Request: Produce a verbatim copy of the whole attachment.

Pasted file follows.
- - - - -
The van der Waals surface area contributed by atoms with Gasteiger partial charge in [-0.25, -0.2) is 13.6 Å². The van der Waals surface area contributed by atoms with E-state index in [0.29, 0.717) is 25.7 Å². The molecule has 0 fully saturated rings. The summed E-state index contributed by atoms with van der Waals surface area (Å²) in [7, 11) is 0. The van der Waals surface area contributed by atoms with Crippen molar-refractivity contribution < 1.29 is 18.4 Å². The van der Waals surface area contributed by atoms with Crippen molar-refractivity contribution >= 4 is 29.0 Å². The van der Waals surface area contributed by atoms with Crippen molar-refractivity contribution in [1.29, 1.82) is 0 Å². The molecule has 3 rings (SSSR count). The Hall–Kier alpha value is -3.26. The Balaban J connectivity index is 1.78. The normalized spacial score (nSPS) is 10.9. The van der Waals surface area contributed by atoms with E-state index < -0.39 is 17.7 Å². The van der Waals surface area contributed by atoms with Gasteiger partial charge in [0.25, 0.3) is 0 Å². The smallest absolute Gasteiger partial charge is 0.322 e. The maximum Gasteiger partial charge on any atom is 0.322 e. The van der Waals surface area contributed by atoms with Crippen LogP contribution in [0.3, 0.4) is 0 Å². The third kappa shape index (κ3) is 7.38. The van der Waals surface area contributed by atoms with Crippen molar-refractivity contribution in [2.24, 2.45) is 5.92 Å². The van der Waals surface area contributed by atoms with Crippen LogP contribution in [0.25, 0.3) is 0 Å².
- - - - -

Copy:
The van der Waals surface area contributed by atoms with Gasteiger partial charge in [-0.25, -0.2) is 13.6 Å². The van der Waals surface area contributed by atoms with E-state index in [0.29, 0.717) is 25.7 Å². The molecule has 0 fully saturated rings. The summed E-state index contributed by atoms with van der Waals surface area (Å²) in [7, 11) is 0. The van der Waals surface area contributed by atoms with Crippen molar-refractivity contribution < 1.29 is 18.4 Å². The van der Waals surface area contributed by atoms with Crippen molar-refractivity contribution >= 4 is 29.0 Å². The van der Waals surface area contributed by atoms with Crippen molar-refractivity contribution in [1.29, 1.82) is 0 Å². The molecule has 3 rings (SSSR count). The Hall–Kier alpha value is -3.26. The Balaban J connectivity index is 1.78. The normalized spacial score (nSPS) is 10.9. The van der Waals surface area contributed by atoms with E-state index < -0.39 is 17.7 Å². The van der Waals surface area contributed by atoms with Gasteiger partial charge in [0.25, 0.3) is 0 Å². The smallest absolute Gasteiger partial charge is 0.322 e. The maximum Gasteiger partial charge on any atom is 0.322 e. The van der Waals surface area contributed by atoms with Crippen LogP contribution in [0.3, 0.4) is 0 Å². The third kappa shape index (κ3) is 7.38. The van der Waals surface area contributed by atoms with Crippen molar-refractivity contribution in [2.24, 2.45) is 5.92 Å². The van der Waals surface area contributed by atoms with Crippen LogP contribution in [0.25, 0.3) is 0 Å².